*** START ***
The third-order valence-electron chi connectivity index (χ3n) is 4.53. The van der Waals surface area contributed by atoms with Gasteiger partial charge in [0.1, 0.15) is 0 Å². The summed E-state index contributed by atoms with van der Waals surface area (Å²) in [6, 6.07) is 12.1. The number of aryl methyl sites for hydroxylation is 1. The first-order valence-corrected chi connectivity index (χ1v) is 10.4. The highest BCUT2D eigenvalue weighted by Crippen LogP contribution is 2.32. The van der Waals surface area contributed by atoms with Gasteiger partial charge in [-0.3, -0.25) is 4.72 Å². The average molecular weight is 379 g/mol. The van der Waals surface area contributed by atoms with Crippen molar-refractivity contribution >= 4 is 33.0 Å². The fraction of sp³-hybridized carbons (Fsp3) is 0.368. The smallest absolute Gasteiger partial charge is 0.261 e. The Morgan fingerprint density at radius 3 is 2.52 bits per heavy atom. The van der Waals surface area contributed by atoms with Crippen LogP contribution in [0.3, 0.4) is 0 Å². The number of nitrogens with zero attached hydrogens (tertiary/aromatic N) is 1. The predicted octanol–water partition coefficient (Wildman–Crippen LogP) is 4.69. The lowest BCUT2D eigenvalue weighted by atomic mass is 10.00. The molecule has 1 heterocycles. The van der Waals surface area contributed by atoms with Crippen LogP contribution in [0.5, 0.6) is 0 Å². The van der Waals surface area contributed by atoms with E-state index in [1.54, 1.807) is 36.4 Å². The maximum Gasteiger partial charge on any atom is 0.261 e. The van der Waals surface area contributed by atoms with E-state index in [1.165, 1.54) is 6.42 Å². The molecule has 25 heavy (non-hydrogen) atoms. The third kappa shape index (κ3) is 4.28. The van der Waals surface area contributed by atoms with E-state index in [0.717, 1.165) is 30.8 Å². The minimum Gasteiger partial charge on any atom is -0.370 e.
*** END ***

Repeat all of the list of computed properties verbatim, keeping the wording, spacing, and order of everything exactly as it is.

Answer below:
The third-order valence-electron chi connectivity index (χ3n) is 4.53. The van der Waals surface area contributed by atoms with Gasteiger partial charge in [0.1, 0.15) is 0 Å². The summed E-state index contributed by atoms with van der Waals surface area (Å²) in [6, 6.07) is 12.1. The number of aryl methyl sites for hydroxylation is 1. The first-order valence-corrected chi connectivity index (χ1v) is 10.4. The highest BCUT2D eigenvalue weighted by Crippen LogP contribution is 2.32. The van der Waals surface area contributed by atoms with Gasteiger partial charge in [-0.3, -0.25) is 4.72 Å². The average molecular weight is 379 g/mol. The van der Waals surface area contributed by atoms with Crippen molar-refractivity contribution >= 4 is 33.0 Å². The fraction of sp³-hybridized carbons (Fsp3) is 0.368. The smallest absolute Gasteiger partial charge is 0.261 e. The Morgan fingerprint density at radius 3 is 2.52 bits per heavy atom. The van der Waals surface area contributed by atoms with Crippen LogP contribution in [0.3, 0.4) is 0 Å². The number of nitrogens with zero attached hydrogens (tertiary/aromatic N) is 1. The predicted octanol–water partition coefficient (Wildman–Crippen LogP) is 4.69. The lowest BCUT2D eigenvalue weighted by atomic mass is 10.00. The molecule has 1 heterocycles. The van der Waals surface area contributed by atoms with Crippen LogP contribution in [0.5, 0.6) is 0 Å². The van der Waals surface area contributed by atoms with E-state index in [1.54, 1.807) is 36.4 Å². The maximum Gasteiger partial charge on any atom is 0.261 e. The van der Waals surface area contributed by atoms with E-state index in [1.165, 1.54) is 6.42 Å². The molecule has 25 heavy (non-hydrogen) atoms. The third kappa shape index (κ3) is 4.28. The van der Waals surface area contributed by atoms with E-state index in [0.717, 1.165) is 30.8 Å². The minimum Gasteiger partial charge on any atom is -0.370 e.